St Barnabas & St Michael’s, July 25th 2010
Reading: Matthew 6:6-15
We are starting a new series this week looking at the Apostles’ Creed. Can you – without looking it up – remember the opening couple of lines?
That’s right – I believe in God, the Father Almighty, creator of heaven and earth
That’s a really big statement, isn’t it? You could spend a whole series of sermons unpacking what these lines mean, and you still wouldn’t get to the bottom of it. But the one simple truth that this creed sums up is this: that God the maker of heaven and earth wants a relationship with you. He wants you to call Him Father. He wants to meet you with His love. Isn’t that an incredible truth? I don’t know about you, but sometimes when I watch a wonderful sunset, or see a beautiful moonlit sky, I can seem so small, so insignificant. Yet the opening lines of the creed tells me that somehow the God of stars and solar systems and galaxies is interested in me. Is interested in you. Is concerned for you, cares for you, loves you.
Back in our reading in Genesis we heard how God spoke and the world came into being. First of all the light, then the sky, then the dry ground, and then the fish and the birds and the animals. And right at the end of the process man. But did you notice how the way man is created is different from anything else that happens in this account? Because when He makes man, He doesn’t just speak and it happens. He then speaks words to what He has made, He communicates to us, and He makes clear His will to us.
And what wonderful things God tells us!
First of all, He tells us that we are made in His image. Verse 27: So God created man in his own image, in the image of God he created him; male and female he created them. Do you realise you have been made in the image of God? When you woke up this morning and stumbled bleary-eyed into the bathroom, did you realise you were the unique and precious handiwork of God? When you had a horrible day at work this week and everything seemed to go wrong?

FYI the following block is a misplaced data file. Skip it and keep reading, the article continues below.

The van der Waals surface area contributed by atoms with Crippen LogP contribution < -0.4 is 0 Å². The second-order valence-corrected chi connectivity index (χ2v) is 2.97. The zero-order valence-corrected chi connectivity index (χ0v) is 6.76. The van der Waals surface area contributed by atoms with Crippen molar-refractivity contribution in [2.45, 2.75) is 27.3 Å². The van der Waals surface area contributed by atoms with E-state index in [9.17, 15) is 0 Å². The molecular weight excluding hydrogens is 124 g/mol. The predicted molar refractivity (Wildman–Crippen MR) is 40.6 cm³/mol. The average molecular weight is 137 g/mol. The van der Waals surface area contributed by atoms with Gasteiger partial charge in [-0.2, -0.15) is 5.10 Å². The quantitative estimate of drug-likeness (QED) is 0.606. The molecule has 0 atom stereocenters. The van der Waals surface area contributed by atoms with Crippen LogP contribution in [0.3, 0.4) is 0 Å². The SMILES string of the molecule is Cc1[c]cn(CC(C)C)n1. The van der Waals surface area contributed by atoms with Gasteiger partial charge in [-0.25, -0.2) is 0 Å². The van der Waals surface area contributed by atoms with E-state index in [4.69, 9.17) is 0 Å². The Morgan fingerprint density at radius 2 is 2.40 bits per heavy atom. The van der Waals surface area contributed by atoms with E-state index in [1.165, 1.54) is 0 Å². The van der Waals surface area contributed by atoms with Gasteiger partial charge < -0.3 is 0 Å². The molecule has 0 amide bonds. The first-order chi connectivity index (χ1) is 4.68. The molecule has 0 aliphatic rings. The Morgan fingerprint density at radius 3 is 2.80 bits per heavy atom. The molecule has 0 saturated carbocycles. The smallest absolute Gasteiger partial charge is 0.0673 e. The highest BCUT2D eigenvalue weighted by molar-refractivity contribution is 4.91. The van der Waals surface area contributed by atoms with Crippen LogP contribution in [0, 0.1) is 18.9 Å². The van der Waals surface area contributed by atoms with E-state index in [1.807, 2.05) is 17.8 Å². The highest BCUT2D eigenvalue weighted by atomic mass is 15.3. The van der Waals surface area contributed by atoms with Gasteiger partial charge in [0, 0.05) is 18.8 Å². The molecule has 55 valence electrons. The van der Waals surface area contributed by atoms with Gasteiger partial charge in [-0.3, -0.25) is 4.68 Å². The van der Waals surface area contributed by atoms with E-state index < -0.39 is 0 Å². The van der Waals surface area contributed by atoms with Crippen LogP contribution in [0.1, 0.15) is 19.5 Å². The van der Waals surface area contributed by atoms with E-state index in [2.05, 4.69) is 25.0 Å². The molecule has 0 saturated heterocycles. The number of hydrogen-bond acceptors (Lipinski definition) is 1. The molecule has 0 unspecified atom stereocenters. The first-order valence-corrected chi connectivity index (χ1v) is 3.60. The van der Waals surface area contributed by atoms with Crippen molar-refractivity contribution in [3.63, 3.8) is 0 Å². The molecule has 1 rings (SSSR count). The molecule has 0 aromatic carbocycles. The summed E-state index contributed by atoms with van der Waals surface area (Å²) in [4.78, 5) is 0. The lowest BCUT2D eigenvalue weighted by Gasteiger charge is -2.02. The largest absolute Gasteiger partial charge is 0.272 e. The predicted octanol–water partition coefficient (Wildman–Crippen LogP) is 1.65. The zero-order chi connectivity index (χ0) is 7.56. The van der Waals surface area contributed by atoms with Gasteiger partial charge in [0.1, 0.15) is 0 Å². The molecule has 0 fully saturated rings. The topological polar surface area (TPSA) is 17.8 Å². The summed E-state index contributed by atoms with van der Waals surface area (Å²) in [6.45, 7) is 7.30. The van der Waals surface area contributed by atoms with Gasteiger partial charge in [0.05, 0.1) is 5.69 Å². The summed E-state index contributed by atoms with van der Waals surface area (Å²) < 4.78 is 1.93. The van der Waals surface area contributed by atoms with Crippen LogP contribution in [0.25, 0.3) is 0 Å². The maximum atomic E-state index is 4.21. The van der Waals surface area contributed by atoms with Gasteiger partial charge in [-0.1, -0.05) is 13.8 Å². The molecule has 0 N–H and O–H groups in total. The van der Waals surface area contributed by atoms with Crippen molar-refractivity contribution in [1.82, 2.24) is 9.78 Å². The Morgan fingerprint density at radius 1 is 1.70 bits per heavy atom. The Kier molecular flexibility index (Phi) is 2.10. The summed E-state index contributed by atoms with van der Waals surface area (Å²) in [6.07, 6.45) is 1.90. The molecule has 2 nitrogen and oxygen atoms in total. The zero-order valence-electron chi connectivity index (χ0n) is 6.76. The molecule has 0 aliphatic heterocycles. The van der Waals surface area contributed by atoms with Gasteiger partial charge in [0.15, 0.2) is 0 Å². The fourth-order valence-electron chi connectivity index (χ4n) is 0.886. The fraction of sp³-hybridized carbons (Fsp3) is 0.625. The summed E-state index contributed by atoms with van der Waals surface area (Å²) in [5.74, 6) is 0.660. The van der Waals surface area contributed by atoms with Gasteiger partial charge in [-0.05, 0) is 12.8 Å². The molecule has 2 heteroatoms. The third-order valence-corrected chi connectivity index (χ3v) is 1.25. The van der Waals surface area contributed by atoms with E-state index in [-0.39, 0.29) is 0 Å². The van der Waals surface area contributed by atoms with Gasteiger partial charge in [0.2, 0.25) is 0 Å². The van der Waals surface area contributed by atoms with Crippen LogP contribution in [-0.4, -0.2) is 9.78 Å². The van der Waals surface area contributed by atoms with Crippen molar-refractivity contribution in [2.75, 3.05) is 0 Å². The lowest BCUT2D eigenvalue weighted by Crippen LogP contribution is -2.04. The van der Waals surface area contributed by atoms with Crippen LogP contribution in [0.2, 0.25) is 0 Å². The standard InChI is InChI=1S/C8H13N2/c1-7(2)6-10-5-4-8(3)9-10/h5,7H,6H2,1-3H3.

It seems to me that many people for many kinds of reason struggle to realise they are made in the image of God. Maybe someone somewhere in the past has told them they were worthless, or they would never achieve very much. Maybe they have done something wrong and think they can never, ever be forgiven. Maybe they are scarred by some terrible accident and are hugely conscious of their deformity. The fact remains, no matter what other people have told you, or what you have done, or what has happened to you, you have been made in the image of God. Of course we live in a world of sin and suffering and pain, and we’ll look at the reasons why in the next few weeks, but never forget – you are precious to God. He made you and He knows you and His greatest longing is that you recognise how much He values you.
God tells us we are made in His image. But that doesn’t only mean we should feel good about ourselves, or thank God for the way He has made us. It also means we are called by God to share in His work of caring for this wonderful, beautiful, amazing world He has made. This is why, secondly, in verse 28, He tells us how we should look after our planet. God blessed them and said to them, “Be fruitful and increase in number; fill the earth and subdue it. Rule over the fish of the sea and the birds of the air and over every living creature that moves on the ground.”
Now again I could spend a whole sermon on verse 28. But all I want to say for now is that filling the earth and subduing it does not mean stripping the earth of all its resources and then dumping rubbish all over it. Christians should be green, not because it’s trendy or because it’s politically correct, but because this is how we carry out God’s command to us. After all, the way God rules over us is to love us, to care for us, to protect us. And the way we should rule over the earth is to love it, to care for it, to protect it. Despite all the sci-fi movies that tell us otherwise there is only planet on which we can live, and we have a duty to make sure we look after it as best we can. Because that is what God wants us to do.